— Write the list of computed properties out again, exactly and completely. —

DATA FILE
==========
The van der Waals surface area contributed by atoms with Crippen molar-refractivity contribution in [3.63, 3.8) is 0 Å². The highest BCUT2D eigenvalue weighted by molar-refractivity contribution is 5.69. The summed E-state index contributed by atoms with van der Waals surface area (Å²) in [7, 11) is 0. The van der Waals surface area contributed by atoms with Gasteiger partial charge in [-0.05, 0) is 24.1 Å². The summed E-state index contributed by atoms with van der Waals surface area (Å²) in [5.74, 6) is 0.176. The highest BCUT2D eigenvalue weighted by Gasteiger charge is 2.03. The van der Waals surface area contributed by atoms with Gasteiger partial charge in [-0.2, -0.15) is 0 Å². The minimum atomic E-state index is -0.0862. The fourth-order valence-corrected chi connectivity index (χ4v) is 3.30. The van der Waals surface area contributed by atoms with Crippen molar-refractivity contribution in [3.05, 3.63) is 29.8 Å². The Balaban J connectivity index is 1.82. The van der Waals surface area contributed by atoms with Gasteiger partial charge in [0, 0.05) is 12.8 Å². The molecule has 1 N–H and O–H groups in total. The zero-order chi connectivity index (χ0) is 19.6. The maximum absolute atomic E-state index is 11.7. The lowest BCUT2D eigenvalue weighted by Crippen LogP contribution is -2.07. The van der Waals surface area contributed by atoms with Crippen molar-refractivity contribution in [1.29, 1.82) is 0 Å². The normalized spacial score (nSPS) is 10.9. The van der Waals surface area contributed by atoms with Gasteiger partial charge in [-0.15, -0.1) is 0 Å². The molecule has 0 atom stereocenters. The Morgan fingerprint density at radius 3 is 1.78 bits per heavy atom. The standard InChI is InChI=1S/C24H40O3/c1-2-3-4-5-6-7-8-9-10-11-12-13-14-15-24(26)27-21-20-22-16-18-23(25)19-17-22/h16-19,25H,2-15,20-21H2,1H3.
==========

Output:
The van der Waals surface area contributed by atoms with Crippen molar-refractivity contribution in [3.63, 3.8) is 0 Å². The highest BCUT2D eigenvalue weighted by molar-refractivity contribution is 5.69. The summed E-state index contributed by atoms with van der Waals surface area (Å²) in [7, 11) is 0. The van der Waals surface area contributed by atoms with Gasteiger partial charge in [-0.05, 0) is 24.1 Å². The summed E-state index contributed by atoms with van der Waals surface area (Å²) in [5.74, 6) is 0.176. The highest BCUT2D eigenvalue weighted by Gasteiger charge is 2.03. The van der Waals surface area contributed by atoms with Gasteiger partial charge in [-0.2, -0.15) is 0 Å². The minimum atomic E-state index is -0.0862. The fourth-order valence-corrected chi connectivity index (χ4v) is 3.30. The van der Waals surface area contributed by atoms with Crippen molar-refractivity contribution in [3.05, 3.63) is 29.8 Å². The Balaban J connectivity index is 1.82. The van der Waals surface area contributed by atoms with Gasteiger partial charge in [0, 0.05) is 12.8 Å². The molecule has 1 N–H and O–H groups in total. The zero-order chi connectivity index (χ0) is 19.6. The maximum absolute atomic E-state index is 11.7. The lowest BCUT2D eigenvalue weighted by Crippen LogP contribution is -2.07. The van der Waals surface area contributed by atoms with Crippen molar-refractivity contribution in [1.29, 1.82) is 0 Å². The normalized spacial score (nSPS) is 10.9. The van der Waals surface area contributed by atoms with Gasteiger partial charge in [-0.15, -0.1) is 0 Å². The molecule has 0 atom stereocenters. The Morgan fingerprint density at radius 3 is 1.78 bits per heavy atom. The standard InChI is InChI=1S/C24H40O3/c1-2-3-4-5-6-7-8-9-10-11-12-13-14-15-24(26)27-21-20-22-16-18-23(25)19-17-22/h16-19,25H,2-15,20-21H2,1H3.